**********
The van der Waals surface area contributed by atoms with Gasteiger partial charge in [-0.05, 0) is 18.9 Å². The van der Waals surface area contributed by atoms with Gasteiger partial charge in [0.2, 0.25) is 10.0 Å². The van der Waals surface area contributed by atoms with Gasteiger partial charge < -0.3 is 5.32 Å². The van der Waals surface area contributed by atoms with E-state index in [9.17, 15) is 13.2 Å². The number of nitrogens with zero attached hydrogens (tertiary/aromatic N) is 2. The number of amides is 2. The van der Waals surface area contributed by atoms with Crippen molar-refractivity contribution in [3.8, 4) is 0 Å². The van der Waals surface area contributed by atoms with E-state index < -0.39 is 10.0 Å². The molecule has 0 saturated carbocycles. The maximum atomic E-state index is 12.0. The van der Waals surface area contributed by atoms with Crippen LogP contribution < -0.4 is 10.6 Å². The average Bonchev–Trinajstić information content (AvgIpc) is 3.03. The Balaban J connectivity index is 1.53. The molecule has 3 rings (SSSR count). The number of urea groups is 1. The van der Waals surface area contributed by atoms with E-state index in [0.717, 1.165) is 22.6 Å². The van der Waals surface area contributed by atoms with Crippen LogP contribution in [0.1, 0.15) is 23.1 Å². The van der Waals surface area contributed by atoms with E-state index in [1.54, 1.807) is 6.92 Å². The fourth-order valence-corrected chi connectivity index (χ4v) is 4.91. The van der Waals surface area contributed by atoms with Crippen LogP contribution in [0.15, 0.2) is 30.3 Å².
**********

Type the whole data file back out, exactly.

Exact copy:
The van der Waals surface area contributed by atoms with Gasteiger partial charge in [-0.05, 0) is 18.9 Å². The van der Waals surface area contributed by atoms with Gasteiger partial charge in [0.2, 0.25) is 10.0 Å². The van der Waals surface area contributed by atoms with Gasteiger partial charge < -0.3 is 5.32 Å². The van der Waals surface area contributed by atoms with E-state index in [9.17, 15) is 13.2 Å². The number of nitrogens with zero attached hydrogens (tertiary/aromatic N) is 2. The number of amides is 2. The van der Waals surface area contributed by atoms with Crippen molar-refractivity contribution in [3.8, 4) is 0 Å². The van der Waals surface area contributed by atoms with E-state index < -0.39 is 10.0 Å². The molecule has 0 saturated carbocycles. The maximum atomic E-state index is 12.0. The van der Waals surface area contributed by atoms with Crippen LogP contribution < -0.4 is 10.6 Å². The average Bonchev–Trinajstić information content (AvgIpc) is 3.03. The Balaban J connectivity index is 1.53. The molecule has 3 rings (SSSR count). The number of urea groups is 1. The van der Waals surface area contributed by atoms with E-state index in [0.717, 1.165) is 22.6 Å². The van der Waals surface area contributed by atoms with Crippen LogP contribution in [0.1, 0.15) is 23.1 Å². The van der Waals surface area contributed by atoms with E-state index in [1.54, 1.807) is 6.92 Å². The fourth-order valence-corrected chi connectivity index (χ4v) is 4.91. The van der Waals surface area contributed by atoms with Crippen LogP contribution in [0.15, 0.2) is 30.3 Å².